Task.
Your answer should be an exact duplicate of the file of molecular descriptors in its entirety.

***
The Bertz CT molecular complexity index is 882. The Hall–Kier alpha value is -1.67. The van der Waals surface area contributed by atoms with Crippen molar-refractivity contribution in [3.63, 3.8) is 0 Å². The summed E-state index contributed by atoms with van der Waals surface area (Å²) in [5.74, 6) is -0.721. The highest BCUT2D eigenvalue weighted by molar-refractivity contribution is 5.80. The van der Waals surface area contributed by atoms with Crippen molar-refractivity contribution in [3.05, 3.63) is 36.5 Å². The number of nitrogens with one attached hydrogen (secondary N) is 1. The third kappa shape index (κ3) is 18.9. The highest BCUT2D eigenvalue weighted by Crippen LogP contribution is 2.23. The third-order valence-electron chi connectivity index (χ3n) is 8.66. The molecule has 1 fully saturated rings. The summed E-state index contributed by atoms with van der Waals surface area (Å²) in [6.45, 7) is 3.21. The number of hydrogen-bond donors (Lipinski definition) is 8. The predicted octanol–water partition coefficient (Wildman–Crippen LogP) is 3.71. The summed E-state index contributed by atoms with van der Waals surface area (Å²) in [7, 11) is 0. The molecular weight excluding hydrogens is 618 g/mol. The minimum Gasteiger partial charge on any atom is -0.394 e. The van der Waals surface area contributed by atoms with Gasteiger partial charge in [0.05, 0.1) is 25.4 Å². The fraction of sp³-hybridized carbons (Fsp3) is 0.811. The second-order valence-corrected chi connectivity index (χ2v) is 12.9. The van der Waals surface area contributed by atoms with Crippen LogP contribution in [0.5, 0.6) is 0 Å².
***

The Bertz CT molecular complexity index is 882. The Hall–Kier alpha value is -1.67. The van der Waals surface area contributed by atoms with Crippen molar-refractivity contribution in [3.63, 3.8) is 0 Å². The summed E-state index contributed by atoms with van der Waals surface area (Å²) in [5.74, 6) is -0.721. The highest BCUT2D eigenvalue weighted by molar-refractivity contribution is 5.80. The van der Waals surface area contributed by atoms with Crippen molar-refractivity contribution in [3.05, 3.63) is 36.5 Å². The number of nitrogens with one attached hydrogen (secondary N) is 1. The third kappa shape index (κ3) is 18.9. The highest BCUT2D eigenvalue weighted by Crippen LogP contribution is 2.23. The third-order valence-electron chi connectivity index (χ3n) is 8.66. The molecule has 1 fully saturated rings. The summed E-state index contributed by atoms with van der Waals surface area (Å²) in [6.45, 7) is 3.21. The number of hydrogen-bond donors (Lipinski definition) is 8. The predicted octanol–water partition coefficient (Wildman–Crippen LogP) is 3.71. The summed E-state index contributed by atoms with van der Waals surface area (Å²) in [7, 11) is 0. The molecular weight excluding hydrogens is 618 g/mol. The minimum Gasteiger partial charge on any atom is -0.394 e. The van der Waals surface area contributed by atoms with Gasteiger partial charge in [0.05, 0.1) is 25.4 Å². The fraction of sp³-hybridized carbons (Fsp3) is 0.811. The second-order valence-corrected chi connectivity index (χ2v) is 12.9. The van der Waals surface area contributed by atoms with Crippen LogP contribution in [0.5, 0.6) is 0 Å².